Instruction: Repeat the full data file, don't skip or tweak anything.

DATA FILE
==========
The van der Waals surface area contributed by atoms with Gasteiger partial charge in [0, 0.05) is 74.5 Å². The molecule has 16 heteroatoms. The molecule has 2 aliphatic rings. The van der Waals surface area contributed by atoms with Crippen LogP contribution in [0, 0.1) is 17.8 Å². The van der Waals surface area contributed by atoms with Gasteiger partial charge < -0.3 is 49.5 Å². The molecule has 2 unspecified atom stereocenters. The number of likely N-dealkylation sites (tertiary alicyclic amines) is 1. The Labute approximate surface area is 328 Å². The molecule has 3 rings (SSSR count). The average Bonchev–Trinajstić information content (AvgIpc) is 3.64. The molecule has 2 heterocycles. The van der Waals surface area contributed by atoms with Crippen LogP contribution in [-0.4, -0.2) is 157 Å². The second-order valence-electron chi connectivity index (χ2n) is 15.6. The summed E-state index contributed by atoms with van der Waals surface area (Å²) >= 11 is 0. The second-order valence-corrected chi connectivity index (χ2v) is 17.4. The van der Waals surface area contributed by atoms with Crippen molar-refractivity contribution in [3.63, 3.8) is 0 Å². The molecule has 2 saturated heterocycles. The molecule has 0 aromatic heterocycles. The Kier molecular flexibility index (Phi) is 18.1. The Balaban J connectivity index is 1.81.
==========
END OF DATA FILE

The van der Waals surface area contributed by atoms with Gasteiger partial charge in [0, 0.05) is 74.5 Å². The molecule has 16 heteroatoms. The molecule has 2 aliphatic rings. The van der Waals surface area contributed by atoms with Crippen LogP contribution in [0, 0.1) is 17.8 Å². The van der Waals surface area contributed by atoms with Gasteiger partial charge < -0.3 is 49.5 Å². The molecule has 2 unspecified atom stereocenters. The number of likely N-dealkylation sites (tertiary alicyclic amines) is 1. The Labute approximate surface area is 328 Å². The molecule has 3 rings (SSSR count). The average Bonchev–Trinajstić information content (AvgIpc) is 3.64. The molecule has 2 heterocycles. The van der Waals surface area contributed by atoms with Crippen LogP contribution in [-0.4, -0.2) is 157 Å². The second-order valence-electron chi connectivity index (χ2n) is 15.6. The summed E-state index contributed by atoms with van der Waals surface area (Å²) >= 11 is 0. The second-order valence-corrected chi connectivity index (χ2v) is 17.4. The van der Waals surface area contributed by atoms with Crippen molar-refractivity contribution in [3.63, 3.8) is 0 Å². The molecule has 2 saturated heterocycles. The molecule has 0 aromatic heterocycles. The Kier molecular flexibility index (Phi) is 18.1. The Balaban J connectivity index is 1.81.